Democratic presidential candidate Lawrence Lessig speaks on stage at the New Hampshire Democratic Party State Convention on Sept. 19, 2015 in Manchester, New Hampshire.
Scott Eisen—Getty Images
November 2, 2015 3:59 PM EST

Harvard professor and Democratic presidential hopeful Lawrence Lessig says he is ending his campaign after a party rule change made him ineligible to participate in the next Democratic debate.

Lessig said the Democratic party now requires debate participants to have 1% support in three polls at least six weeks before the debate—milestones he had yet to reach at the beginning of October.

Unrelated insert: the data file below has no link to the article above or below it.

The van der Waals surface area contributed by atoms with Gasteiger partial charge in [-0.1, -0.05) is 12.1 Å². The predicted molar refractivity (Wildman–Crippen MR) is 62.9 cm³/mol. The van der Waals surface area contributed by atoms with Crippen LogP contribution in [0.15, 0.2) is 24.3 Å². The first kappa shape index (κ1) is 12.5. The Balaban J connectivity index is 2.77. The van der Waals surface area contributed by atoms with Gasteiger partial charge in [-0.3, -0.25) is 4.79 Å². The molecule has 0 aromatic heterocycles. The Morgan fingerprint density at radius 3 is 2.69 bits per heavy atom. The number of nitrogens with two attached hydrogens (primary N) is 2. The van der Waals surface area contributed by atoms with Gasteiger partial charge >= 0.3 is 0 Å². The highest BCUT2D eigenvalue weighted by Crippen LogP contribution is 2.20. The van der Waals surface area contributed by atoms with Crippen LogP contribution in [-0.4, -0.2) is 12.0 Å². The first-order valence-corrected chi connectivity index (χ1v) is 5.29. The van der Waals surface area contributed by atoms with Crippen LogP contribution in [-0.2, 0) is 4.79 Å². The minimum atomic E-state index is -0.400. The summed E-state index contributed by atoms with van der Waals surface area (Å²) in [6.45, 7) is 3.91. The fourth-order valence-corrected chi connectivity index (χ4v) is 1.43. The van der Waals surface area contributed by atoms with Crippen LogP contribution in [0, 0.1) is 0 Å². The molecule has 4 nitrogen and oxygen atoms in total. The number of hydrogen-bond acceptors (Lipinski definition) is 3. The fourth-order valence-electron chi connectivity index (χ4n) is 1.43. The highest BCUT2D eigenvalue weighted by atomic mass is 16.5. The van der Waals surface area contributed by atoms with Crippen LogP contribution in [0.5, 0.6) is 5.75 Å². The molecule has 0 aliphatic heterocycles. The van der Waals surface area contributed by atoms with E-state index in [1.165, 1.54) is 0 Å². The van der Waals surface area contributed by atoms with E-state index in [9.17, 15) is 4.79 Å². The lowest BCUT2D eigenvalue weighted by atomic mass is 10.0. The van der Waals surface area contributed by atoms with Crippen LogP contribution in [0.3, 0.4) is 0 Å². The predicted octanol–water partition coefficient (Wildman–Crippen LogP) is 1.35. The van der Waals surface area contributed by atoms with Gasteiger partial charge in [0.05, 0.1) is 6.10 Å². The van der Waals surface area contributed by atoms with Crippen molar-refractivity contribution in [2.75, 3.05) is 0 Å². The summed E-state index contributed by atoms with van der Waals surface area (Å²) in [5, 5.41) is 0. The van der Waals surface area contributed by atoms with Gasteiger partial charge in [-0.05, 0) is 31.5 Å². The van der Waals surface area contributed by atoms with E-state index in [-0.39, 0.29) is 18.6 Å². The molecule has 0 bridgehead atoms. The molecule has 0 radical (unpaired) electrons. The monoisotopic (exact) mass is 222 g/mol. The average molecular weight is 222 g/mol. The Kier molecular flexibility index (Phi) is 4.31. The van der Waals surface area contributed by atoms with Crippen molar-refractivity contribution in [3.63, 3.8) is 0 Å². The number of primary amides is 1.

“Unless we can time-travel, there is no way I can qualify,” he said in a YouTube video announcing his decision. “It is now clear the party won’t let me be a candidate, and I can’t ask people to support a campaign that I know can’t even get before the members of the Democratic party.”

Lessig’s campaign was unusual. Were he elected, he planned to resign from the presidency after passing what he calls the Citizens Equality Act, a bill focused on reforming Congress through new campaign finance rules, the expansion of the voting body and the end of gerrymandering.

Lessig said entering the Democratic debates was a key component of his campaign. “I may be known in tiny corners of the tubes of the Internets,” he said, “but I am not well known to the American public generally.”

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